CA 125 has been found in high concentrations in human amniotic fluid throughout gestation, with significant quantities seen in the decidua and chorion. Because disruption of the epithelial basement membrane of the fetal membrane or the decidua could theoretically lead to a rise in maternal CA 125 levels, this increase may be a predictor of subsequent spontaneous abortion of the fetus. A study was initiated to investigate whether a sudden rise in the serum CA 125 level might predict spontaneous first-trimester abortions. CA 125 levels of 101 pregnant women were evaluated 18-22 days from conception and 6 weeks from conception (a frequent time for spontaneous abortion) to determine whether there is a sudden increase (from baseline or early trimester levels) during the middle or late first trimester immediately before or at the time of abortion. The results indicated that although there was a definite correlation found between elevation of CA 125 and spontaneous abortion, the higher levels occurred early in the first trimester whereas the majority of abortions did not occur until much later, after fetal viability was established. Six of ten women with CA 125 levels of 150 U/mL or greater aborted, compared with four of 92 women with CA 125 levels less than 150 U/mL. One of 11 women pregnant after in vitro fertilization had a CA 125 level above 150 U/mL, and she aborted.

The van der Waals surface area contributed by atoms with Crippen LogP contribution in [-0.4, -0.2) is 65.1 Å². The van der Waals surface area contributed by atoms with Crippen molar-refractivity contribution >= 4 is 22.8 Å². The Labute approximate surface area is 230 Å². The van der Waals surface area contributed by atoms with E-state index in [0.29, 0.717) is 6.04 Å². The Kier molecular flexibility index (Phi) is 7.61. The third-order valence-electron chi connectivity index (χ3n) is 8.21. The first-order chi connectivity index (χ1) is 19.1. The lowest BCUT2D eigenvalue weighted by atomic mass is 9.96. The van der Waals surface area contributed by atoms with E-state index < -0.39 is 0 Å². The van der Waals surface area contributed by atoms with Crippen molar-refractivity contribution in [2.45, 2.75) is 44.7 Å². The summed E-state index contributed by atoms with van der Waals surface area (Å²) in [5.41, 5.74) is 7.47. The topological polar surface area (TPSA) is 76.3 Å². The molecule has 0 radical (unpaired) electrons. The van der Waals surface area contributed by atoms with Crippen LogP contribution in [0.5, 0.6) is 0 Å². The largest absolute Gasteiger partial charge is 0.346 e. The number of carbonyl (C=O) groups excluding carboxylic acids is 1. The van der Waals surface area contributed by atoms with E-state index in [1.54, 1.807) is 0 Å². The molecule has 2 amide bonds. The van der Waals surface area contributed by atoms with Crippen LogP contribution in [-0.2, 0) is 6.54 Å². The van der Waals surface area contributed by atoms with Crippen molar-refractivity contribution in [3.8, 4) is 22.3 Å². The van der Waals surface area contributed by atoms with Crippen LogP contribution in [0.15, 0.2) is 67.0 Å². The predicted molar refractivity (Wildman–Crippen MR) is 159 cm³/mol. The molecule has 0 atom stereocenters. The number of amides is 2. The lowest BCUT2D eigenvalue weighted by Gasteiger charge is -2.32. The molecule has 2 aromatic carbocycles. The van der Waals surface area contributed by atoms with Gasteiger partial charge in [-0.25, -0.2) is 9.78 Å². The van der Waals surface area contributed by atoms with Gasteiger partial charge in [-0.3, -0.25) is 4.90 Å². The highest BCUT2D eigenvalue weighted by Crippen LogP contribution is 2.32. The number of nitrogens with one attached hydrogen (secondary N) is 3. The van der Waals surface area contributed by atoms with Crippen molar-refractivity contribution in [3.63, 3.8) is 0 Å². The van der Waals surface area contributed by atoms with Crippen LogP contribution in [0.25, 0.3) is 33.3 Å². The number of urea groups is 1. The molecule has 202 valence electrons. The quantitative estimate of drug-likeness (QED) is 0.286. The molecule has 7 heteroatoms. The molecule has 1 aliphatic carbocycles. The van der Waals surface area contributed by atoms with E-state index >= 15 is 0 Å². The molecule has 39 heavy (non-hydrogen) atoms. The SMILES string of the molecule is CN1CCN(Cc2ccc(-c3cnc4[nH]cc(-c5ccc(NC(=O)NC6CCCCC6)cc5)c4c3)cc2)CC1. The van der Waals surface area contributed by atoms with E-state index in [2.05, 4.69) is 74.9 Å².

(C) 1990 The American College of Obstetricians and Gynecologists